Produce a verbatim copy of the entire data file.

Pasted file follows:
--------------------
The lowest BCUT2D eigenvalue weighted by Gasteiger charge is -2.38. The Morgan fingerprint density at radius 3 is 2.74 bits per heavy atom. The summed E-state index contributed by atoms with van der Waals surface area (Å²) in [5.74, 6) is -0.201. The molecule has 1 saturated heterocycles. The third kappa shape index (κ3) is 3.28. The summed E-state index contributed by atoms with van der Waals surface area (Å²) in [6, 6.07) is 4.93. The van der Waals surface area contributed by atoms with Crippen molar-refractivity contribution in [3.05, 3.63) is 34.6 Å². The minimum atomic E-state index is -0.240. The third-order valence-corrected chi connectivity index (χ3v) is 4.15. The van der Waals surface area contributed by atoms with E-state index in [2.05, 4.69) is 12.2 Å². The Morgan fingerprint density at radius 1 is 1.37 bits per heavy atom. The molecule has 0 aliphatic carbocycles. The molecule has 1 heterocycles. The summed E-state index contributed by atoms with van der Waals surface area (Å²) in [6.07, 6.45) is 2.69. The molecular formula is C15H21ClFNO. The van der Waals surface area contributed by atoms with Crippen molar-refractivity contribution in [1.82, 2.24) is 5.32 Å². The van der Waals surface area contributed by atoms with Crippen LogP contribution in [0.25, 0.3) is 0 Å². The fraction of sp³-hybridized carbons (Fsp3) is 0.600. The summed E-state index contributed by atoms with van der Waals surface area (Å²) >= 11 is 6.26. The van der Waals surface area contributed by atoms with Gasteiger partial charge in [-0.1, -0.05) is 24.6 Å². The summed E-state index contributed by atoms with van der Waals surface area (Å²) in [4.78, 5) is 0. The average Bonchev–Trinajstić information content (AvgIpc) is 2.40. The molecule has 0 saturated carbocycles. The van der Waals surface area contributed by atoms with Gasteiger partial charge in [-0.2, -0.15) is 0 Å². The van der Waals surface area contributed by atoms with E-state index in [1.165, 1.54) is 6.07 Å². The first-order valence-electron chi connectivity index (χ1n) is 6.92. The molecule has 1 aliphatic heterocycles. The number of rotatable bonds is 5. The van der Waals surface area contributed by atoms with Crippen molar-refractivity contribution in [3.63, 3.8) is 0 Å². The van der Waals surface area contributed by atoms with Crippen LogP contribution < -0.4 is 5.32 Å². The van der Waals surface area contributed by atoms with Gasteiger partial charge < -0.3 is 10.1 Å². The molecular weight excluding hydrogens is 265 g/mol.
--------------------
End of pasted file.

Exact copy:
The lowest BCUT2D eigenvalue weighted by Gasteiger charge is -2.38. The Morgan fingerprint density at radius 3 is 2.74 bits per heavy atom. The summed E-state index contributed by atoms with van der Waals surface area (Å²) in [5.74, 6) is -0.201. The molecule has 1 saturated heterocycles. The third kappa shape index (κ3) is 3.28. The summed E-state index contributed by atoms with van der Waals surface area (Å²) in [6, 6.07) is 4.93. The van der Waals surface area contributed by atoms with Crippen molar-refractivity contribution in [3.05, 3.63) is 34.6 Å². The minimum atomic E-state index is -0.240. The third-order valence-corrected chi connectivity index (χ3v) is 4.15. The van der Waals surface area contributed by atoms with E-state index in [2.05, 4.69) is 12.2 Å². The Morgan fingerprint density at radius 1 is 1.37 bits per heavy atom. The molecule has 0 aliphatic carbocycles. The molecule has 1 heterocycles. The summed E-state index contributed by atoms with van der Waals surface area (Å²) in [6.07, 6.45) is 2.69. The molecular formula is C15H21ClFNO. The van der Waals surface area contributed by atoms with Crippen molar-refractivity contribution in [1.82, 2.24) is 5.32 Å². The van der Waals surface area contributed by atoms with Crippen LogP contribution in [0.25, 0.3) is 0 Å². The fraction of sp³-hybridized carbons (Fsp3) is 0.600. The summed E-state index contributed by atoms with van der Waals surface area (Å²) >= 11 is 6.26. The van der Waals surface area contributed by atoms with Gasteiger partial charge in [-0.1, -0.05) is 24.6 Å². The summed E-state index contributed by atoms with van der Waals surface area (Å²) in [4.78, 5) is 0. The average Bonchev–Trinajstić information content (AvgIpc) is 2.40. The molecule has 0 saturated carbocycles. The van der Waals surface area contributed by atoms with Gasteiger partial charge in [-0.2, -0.15) is 0 Å². The van der Waals surface area contributed by atoms with E-state index in [1.165, 1.54) is 6.07 Å². The first-order valence-electron chi connectivity index (χ1n) is 6.92. The molecule has 1 aliphatic heterocycles. The number of rotatable bonds is 5. The van der Waals surface area contributed by atoms with Crippen molar-refractivity contribution in [3.63, 3.8) is 0 Å². The van der Waals surface area contributed by atoms with Crippen LogP contribution < -0.4 is 5.32 Å². The van der Waals surface area contributed by atoms with Gasteiger partial charge < -0.3 is 10.1 Å². The molecular weight excluding hydrogens is 265 g/mol.